Jaguars are returning to America, but Fish and Wildlife Service don’t think they need protections

On Wednesday, the U.S. Fish and Wildlife Service announced a new regulation, effective immediately, that significantly reduces the designated territory for jaguars in the American southwest. The new and final rule removes 64,797 acres of the jaguar’s critical habitat designation, in compliance with an earlier court ruling. That leaves approximately 640,000 acres for the jaguars across Cochise, Pima and Santa Cruz counties....

Originally posted on salon.com

Do we need our wisdom teeth removed? Experts say this common procedure may be unnecessary

There is nothing wise about the way humans view wisdom teeth, according to many experts.

Wisdom teeth, or a person’s third and final set of back molars, are the last teeth to grow in one’s mouth. As far back as the 4th century BC, the Greek philosopher and polymath Aristotle chronicled how these teeth usually erupt around the age of twenty, although he noted cases of wisdom tooth eruptions in people as old as their eighties....

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From California to Greece to China, excessive water use and urbanization is collapsing the ground

A recent study in the journal Science analyzed dozens of Chinese cities, revealing that they’re slowly sinking. This phenomenon of the Earth’s surface literally being pushed down — technically known as land subsidence — is not limited to the tens of millions who will be impacted in China. From California to Greece, human activity is making the land under our feet more prone to subsiding than ever....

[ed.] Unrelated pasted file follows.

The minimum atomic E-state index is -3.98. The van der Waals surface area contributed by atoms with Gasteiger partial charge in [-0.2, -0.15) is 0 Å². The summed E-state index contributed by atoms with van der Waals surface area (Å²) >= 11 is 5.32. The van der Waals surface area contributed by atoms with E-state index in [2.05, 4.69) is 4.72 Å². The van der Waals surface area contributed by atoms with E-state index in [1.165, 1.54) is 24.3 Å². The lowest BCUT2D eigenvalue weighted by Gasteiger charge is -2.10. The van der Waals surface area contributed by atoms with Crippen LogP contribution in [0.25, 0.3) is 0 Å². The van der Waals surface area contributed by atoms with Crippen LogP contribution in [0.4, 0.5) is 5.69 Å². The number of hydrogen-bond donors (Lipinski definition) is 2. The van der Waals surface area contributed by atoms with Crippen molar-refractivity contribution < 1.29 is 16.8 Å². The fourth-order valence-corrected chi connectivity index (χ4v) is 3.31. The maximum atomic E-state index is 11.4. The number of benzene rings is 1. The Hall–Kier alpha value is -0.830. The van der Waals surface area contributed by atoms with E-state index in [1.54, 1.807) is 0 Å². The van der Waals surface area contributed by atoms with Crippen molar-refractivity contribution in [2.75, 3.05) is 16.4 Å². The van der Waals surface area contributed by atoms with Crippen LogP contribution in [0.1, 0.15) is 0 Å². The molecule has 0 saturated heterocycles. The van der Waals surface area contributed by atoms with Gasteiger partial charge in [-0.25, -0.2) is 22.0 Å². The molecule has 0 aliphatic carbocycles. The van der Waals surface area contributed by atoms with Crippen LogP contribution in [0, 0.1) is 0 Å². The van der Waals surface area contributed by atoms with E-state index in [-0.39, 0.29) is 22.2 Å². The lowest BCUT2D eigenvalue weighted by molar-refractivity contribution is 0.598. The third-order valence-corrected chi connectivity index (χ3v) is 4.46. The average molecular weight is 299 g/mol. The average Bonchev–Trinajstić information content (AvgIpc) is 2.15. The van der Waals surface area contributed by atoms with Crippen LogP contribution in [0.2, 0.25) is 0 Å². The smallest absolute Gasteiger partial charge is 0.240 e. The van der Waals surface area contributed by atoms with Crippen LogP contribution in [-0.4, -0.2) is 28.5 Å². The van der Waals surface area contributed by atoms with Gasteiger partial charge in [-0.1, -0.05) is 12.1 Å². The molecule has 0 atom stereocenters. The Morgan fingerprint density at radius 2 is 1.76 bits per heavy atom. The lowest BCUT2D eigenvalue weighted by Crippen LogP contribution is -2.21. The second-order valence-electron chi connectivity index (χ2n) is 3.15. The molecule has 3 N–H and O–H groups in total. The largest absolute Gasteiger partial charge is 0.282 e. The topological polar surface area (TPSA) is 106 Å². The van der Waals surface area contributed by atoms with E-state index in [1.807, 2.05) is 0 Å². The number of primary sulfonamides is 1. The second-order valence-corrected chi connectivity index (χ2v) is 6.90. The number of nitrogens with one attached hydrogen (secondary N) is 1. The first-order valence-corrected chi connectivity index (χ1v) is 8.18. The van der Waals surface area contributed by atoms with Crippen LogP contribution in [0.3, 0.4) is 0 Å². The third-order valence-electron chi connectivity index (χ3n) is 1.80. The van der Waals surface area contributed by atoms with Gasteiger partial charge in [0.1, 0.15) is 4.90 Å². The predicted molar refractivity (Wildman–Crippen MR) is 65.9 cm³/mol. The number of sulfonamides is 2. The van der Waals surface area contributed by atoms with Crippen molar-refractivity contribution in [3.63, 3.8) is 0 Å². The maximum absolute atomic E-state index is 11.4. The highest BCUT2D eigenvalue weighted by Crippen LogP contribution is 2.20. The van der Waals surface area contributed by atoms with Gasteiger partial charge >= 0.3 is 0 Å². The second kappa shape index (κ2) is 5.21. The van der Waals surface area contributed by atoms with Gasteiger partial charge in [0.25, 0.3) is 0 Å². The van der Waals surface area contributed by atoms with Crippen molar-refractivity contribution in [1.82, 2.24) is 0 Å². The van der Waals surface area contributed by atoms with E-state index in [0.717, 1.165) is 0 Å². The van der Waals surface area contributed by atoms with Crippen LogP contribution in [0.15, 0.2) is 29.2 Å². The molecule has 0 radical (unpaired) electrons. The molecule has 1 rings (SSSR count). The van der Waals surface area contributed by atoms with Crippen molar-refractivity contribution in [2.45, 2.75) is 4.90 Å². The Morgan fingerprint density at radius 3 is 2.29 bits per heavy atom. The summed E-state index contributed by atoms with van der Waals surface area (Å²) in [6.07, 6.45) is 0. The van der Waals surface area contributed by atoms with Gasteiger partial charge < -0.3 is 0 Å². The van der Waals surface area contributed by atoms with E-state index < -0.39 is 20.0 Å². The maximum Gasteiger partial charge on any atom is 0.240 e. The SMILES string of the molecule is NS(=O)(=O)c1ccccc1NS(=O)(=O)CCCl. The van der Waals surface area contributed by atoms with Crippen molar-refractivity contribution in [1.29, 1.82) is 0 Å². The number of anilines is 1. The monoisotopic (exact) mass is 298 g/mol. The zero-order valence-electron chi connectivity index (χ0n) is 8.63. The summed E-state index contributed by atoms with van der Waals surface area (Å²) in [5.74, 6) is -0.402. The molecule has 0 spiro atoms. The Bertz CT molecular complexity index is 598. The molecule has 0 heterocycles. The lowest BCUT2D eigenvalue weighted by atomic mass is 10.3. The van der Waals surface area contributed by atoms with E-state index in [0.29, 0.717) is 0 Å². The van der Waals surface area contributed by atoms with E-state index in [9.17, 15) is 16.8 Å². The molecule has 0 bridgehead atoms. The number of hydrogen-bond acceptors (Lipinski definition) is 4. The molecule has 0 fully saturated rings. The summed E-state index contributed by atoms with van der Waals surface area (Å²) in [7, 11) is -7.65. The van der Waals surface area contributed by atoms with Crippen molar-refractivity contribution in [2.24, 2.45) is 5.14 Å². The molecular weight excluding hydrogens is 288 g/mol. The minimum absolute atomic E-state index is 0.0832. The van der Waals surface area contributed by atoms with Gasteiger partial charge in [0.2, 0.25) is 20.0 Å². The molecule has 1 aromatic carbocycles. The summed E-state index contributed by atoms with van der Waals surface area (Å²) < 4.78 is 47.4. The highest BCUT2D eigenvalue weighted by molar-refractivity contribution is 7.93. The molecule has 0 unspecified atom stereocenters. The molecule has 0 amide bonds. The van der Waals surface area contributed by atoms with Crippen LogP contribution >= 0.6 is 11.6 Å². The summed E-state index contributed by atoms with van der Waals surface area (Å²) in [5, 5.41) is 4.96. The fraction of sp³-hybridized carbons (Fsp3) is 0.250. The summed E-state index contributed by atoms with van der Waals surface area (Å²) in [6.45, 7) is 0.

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Is cannabis actually green? Experts unpack the climate impacts of weed’s rising popularity

Cannabis is one of the fastest growing industries in the world, this year estimated to rake in more than $64 billion globally as more and more regions unravel marijuana prohibition. Germany became the third European country to legalize weed on April 1 this year, though only in limited amounts, while voters in states like Florida and Nebraska may decide to legalize the plant, potentially joining the roughly 74% of Americans who live somewhere cannabis is legally sold....

Originally posted on salon.com

Before reaching the ocean, the Colorado River becomes a trickle. New research reveals where it goes

The Colorado River is a 1,450-mile-behemoth, its raging waters carving their way through seven U.S. and two Mexican states. It is arguably the central attraction of the Grand Canyon, one of the world’s most famous natural wonders. But it does more than look beautiful — some forty million people depend on the river for their water and hydroelectric power, not to mention the fish and wildlife who also share it with us....

Originally posted on salon.com